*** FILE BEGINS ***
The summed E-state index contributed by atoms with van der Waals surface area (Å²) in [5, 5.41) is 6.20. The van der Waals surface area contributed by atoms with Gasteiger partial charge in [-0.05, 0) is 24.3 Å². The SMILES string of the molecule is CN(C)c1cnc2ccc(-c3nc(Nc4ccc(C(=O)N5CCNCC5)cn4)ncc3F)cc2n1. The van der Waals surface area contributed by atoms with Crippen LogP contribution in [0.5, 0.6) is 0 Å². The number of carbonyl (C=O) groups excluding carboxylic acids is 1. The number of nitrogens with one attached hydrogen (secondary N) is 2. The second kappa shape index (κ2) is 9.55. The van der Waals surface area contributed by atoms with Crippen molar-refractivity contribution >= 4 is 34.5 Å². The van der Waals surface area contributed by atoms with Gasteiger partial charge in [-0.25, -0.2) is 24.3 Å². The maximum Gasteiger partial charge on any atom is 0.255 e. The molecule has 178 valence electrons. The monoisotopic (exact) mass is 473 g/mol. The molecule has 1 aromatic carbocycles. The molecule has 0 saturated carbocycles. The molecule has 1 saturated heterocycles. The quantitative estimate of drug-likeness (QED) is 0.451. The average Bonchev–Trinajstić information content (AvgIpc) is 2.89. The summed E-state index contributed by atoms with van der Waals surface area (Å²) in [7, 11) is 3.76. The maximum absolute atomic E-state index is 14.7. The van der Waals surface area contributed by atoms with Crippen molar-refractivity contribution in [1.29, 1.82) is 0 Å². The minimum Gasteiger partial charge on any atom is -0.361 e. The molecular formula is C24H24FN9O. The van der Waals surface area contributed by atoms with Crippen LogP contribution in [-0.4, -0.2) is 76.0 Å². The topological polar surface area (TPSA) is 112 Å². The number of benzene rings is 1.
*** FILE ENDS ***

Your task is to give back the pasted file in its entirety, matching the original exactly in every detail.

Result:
The summed E-state index contributed by atoms with van der Waals surface area (Å²) in [5, 5.41) is 6.20. The van der Waals surface area contributed by atoms with Gasteiger partial charge in [-0.05, 0) is 24.3 Å². The SMILES string of the molecule is CN(C)c1cnc2ccc(-c3nc(Nc4ccc(C(=O)N5CCNCC5)cn4)ncc3F)cc2n1. The van der Waals surface area contributed by atoms with Crippen LogP contribution in [0.5, 0.6) is 0 Å². The number of carbonyl (C=O) groups excluding carboxylic acids is 1. The number of nitrogens with one attached hydrogen (secondary N) is 2. The second kappa shape index (κ2) is 9.55. The van der Waals surface area contributed by atoms with Crippen molar-refractivity contribution >= 4 is 34.5 Å². The van der Waals surface area contributed by atoms with Gasteiger partial charge in [-0.25, -0.2) is 24.3 Å². The maximum Gasteiger partial charge on any atom is 0.255 e. The molecule has 178 valence electrons. The monoisotopic (exact) mass is 473 g/mol. The molecule has 1 aromatic carbocycles. The molecule has 0 saturated carbocycles. The molecule has 1 saturated heterocycles. The quantitative estimate of drug-likeness (QED) is 0.451. The average Bonchev–Trinajstić information content (AvgIpc) is 2.89. The summed E-state index contributed by atoms with van der Waals surface area (Å²) in [7, 11) is 3.76. The maximum absolute atomic E-state index is 14.7. The van der Waals surface area contributed by atoms with Crippen molar-refractivity contribution in [1.29, 1.82) is 0 Å². The minimum Gasteiger partial charge on any atom is -0.361 e. The molecular formula is C24H24FN9O. The van der Waals surface area contributed by atoms with Crippen LogP contribution in [-0.4, -0.2) is 76.0 Å². The topological polar surface area (TPSA) is 112 Å². The number of benzene rings is 1.